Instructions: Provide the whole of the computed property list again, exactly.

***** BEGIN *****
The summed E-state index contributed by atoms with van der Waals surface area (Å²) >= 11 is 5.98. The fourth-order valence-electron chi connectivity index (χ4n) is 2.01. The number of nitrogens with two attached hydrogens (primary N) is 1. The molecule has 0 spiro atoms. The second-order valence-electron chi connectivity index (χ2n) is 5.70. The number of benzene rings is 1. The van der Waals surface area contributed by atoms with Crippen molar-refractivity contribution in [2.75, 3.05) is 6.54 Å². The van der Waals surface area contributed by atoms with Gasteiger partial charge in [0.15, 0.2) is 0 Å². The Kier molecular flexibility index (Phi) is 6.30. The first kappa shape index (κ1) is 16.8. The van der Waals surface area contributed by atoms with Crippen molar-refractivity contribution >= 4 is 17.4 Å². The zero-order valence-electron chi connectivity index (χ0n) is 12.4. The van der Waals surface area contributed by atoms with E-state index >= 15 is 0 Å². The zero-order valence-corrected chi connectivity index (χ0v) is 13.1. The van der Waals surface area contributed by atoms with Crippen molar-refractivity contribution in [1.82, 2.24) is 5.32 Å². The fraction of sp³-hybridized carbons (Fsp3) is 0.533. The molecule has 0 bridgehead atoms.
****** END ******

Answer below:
The summed E-state index contributed by atoms with van der Waals surface area (Å²) >= 11 is 5.98. The fourth-order valence-electron chi connectivity index (χ4n) is 2.01. The number of nitrogens with two attached hydrogens (primary N) is 1. The molecule has 0 spiro atoms. The second-order valence-electron chi connectivity index (χ2n) is 5.70. The number of benzene rings is 1. The van der Waals surface area contributed by atoms with Crippen molar-refractivity contribution in [2.75, 3.05) is 6.54 Å². The van der Waals surface area contributed by atoms with Gasteiger partial charge in [0.15, 0.2) is 0 Å². The Kier molecular flexibility index (Phi) is 6.30. The first kappa shape index (κ1) is 16.8. The van der Waals surface area contributed by atoms with Crippen molar-refractivity contribution >= 4 is 17.4 Å². The zero-order valence-electron chi connectivity index (χ0n) is 12.4. The van der Waals surface area contributed by atoms with E-state index >= 15 is 0 Å². The zero-order valence-corrected chi connectivity index (χ0v) is 13.1. The van der Waals surface area contributed by atoms with Crippen molar-refractivity contribution in [1.82, 2.24) is 5.32 Å². The fraction of sp³-hybridized carbons (Fsp3) is 0.533. The molecule has 0 bridgehead atoms.